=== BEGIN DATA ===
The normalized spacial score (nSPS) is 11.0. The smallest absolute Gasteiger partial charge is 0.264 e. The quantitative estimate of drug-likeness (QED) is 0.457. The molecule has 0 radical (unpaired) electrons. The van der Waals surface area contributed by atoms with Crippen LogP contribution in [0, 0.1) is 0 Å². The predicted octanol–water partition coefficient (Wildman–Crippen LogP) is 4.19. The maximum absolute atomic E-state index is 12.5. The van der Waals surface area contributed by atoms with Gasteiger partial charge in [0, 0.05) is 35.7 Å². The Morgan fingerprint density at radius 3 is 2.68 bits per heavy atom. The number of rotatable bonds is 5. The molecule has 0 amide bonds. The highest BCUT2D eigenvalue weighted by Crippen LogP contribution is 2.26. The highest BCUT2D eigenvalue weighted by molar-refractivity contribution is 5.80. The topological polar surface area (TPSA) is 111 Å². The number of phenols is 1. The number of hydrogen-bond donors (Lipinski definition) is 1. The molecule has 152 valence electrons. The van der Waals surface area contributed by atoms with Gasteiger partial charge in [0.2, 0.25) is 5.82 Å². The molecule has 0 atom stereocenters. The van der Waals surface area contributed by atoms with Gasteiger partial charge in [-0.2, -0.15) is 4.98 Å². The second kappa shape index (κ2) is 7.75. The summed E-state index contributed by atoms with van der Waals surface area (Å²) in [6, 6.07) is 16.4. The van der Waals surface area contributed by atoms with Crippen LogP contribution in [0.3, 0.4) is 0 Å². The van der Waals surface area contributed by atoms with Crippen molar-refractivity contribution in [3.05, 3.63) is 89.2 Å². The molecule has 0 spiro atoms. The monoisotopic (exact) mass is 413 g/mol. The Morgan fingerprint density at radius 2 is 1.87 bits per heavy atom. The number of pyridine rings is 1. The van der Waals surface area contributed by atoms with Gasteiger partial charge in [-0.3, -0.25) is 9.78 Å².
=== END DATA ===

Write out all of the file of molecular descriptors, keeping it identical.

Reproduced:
The normalized spacial score (nSPS) is 11.0. The smallest absolute Gasteiger partial charge is 0.264 e. The quantitative estimate of drug-likeness (QED) is 0.457. The molecule has 0 radical (unpaired) electrons. The van der Waals surface area contributed by atoms with Crippen LogP contribution in [0, 0.1) is 0 Å². The predicted octanol–water partition coefficient (Wildman–Crippen LogP) is 4.19. The maximum absolute atomic E-state index is 12.5. The van der Waals surface area contributed by atoms with Gasteiger partial charge in [0, 0.05) is 35.7 Å². The Morgan fingerprint density at radius 3 is 2.68 bits per heavy atom. The number of rotatable bonds is 5. The molecule has 0 amide bonds. The highest BCUT2D eigenvalue weighted by Crippen LogP contribution is 2.26. The highest BCUT2D eigenvalue weighted by molar-refractivity contribution is 5.80. The topological polar surface area (TPSA) is 111 Å². The number of phenols is 1. The number of hydrogen-bond donors (Lipinski definition) is 1. The molecule has 152 valence electrons. The van der Waals surface area contributed by atoms with Gasteiger partial charge in [0.2, 0.25) is 5.82 Å². The molecule has 0 atom stereocenters. The van der Waals surface area contributed by atoms with Gasteiger partial charge in [-0.2, -0.15) is 4.98 Å². The second kappa shape index (κ2) is 7.75. The summed E-state index contributed by atoms with van der Waals surface area (Å²) in [6, 6.07) is 16.4. The van der Waals surface area contributed by atoms with Crippen LogP contribution in [0.3, 0.4) is 0 Å². The van der Waals surface area contributed by atoms with Crippen molar-refractivity contribution in [3.05, 3.63) is 89.2 Å². The molecule has 0 spiro atoms. The monoisotopic (exact) mass is 413 g/mol. The Morgan fingerprint density at radius 2 is 1.87 bits per heavy atom. The number of pyridine rings is 1. The van der Waals surface area contributed by atoms with Gasteiger partial charge in [-0.3, -0.25) is 9.78 Å².